“Mine was nothing less than a spiritual journey in which I peeled off layers of cultural conditioning to get to the essence of my spirit,” she wrote.
Unwilling to return to the corporate world, Sullivan launched a freelance writing career that brought her bylines in the New York Times and various women’s magazines, as well as travel guides, a book about Chicago’s “Cows on Parade” public sculpture exhibit, and liner notes for a jazz record label.
She designed her life, she said, so that she could continue to travel, paradoxically deepening her roots the farther she roamed.
“I spent one winter in South America, another on Tahiti and Easter Island. Along the way I fell in love with Africa and returned to this land of my heart, time and time again. I began studying with the ancient medicine men and women around the world, and found a community here in Chicago of like-minded people who became my tribe.”
While in Chicago, Sullivan convened a writers’ group that influenced a memoir, a novel, a self-help volume and a historical text, “The Warmth of Other Suns.”
She might have found her deepest calling, though, as a keeper and chronicler of joy. Her blog, which she started in March 2012, was a reflection of the way she lived her life.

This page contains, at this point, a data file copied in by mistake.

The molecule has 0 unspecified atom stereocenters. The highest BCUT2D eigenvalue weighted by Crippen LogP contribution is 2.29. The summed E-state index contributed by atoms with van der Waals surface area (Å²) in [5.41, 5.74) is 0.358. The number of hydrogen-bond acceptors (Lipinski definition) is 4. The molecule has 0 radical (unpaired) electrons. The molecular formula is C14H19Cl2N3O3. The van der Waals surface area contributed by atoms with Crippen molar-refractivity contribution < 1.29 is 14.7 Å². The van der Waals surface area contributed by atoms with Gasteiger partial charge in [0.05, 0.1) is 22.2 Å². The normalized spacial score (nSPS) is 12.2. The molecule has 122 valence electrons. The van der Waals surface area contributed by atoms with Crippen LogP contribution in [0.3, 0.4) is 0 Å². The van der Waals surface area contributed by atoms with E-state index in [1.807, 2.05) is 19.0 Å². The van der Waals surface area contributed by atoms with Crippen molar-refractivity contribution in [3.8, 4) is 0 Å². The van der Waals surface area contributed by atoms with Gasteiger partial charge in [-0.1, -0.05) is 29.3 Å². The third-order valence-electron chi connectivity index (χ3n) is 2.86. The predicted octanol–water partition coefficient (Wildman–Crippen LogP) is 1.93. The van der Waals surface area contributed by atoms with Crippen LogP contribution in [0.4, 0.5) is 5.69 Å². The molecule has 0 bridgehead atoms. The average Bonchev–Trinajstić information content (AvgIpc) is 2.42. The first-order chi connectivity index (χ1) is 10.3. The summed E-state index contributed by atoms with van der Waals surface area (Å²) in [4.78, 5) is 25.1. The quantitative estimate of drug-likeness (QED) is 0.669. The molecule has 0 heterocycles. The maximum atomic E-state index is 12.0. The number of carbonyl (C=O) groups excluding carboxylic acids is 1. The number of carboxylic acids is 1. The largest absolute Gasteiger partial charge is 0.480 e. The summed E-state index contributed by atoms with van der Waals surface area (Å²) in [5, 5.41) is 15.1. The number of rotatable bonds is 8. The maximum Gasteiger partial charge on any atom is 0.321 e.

She began by putting a journalist’s sharp eye to the world around her:
“I noticed how unconscious most people were, blind to the joy all around them. They walked with their heads down and their defenses up. They saw without seeing, heard without hearing, spoke without thinking, remembering nothing. It actually hurt my heart to watch. And then, as the economy got worse and the natural disasters quickened, I saw fear, anger and incivility. Drivers became ruder, sales clerks surlier, tempers shorter.”
And so, she set out to right that, recording joy day after day. She named her blog after the hummingbird: “My favorite description of hummingbird magic comes from Ted Andrews, who wrote the seminal book on animal totems called ‘Animal Speak.’ He says, ‘There is something inside the soul of all of us that wants to soar through sunbeams, then dance midair in a delicate mist, then take a simple bath on a leaf. There is something in our souls that wants to hover at beautiful moments in our lives, making them freeze in time. There is something in us that wants to fly backwards and savor once more the beautiful past. Some of us are just hummingbird people.’”
“Guilty as charged,” Sullivan added.
And she ended one blog entry with this insistent instruction: “And if you love the life you have, please, please, practice gratitude. Wake up every morning acknowledging just how much beauty is in your world. Pay attention to it, honor it and keep your heart and your eyes wide open. You won’t regret it.”
Sullivan’s partner of 18 years, Michael Schmitt, died in 2014.
She is survived by her parents, Donal and Martha Sullivan; two brothers, Bill and John; and a sister, Sheila Zimmerman.
Memorial services are pending.
Barbara Mahany is a freelancer reporter.
Copyright © 2016, Chicago Tribune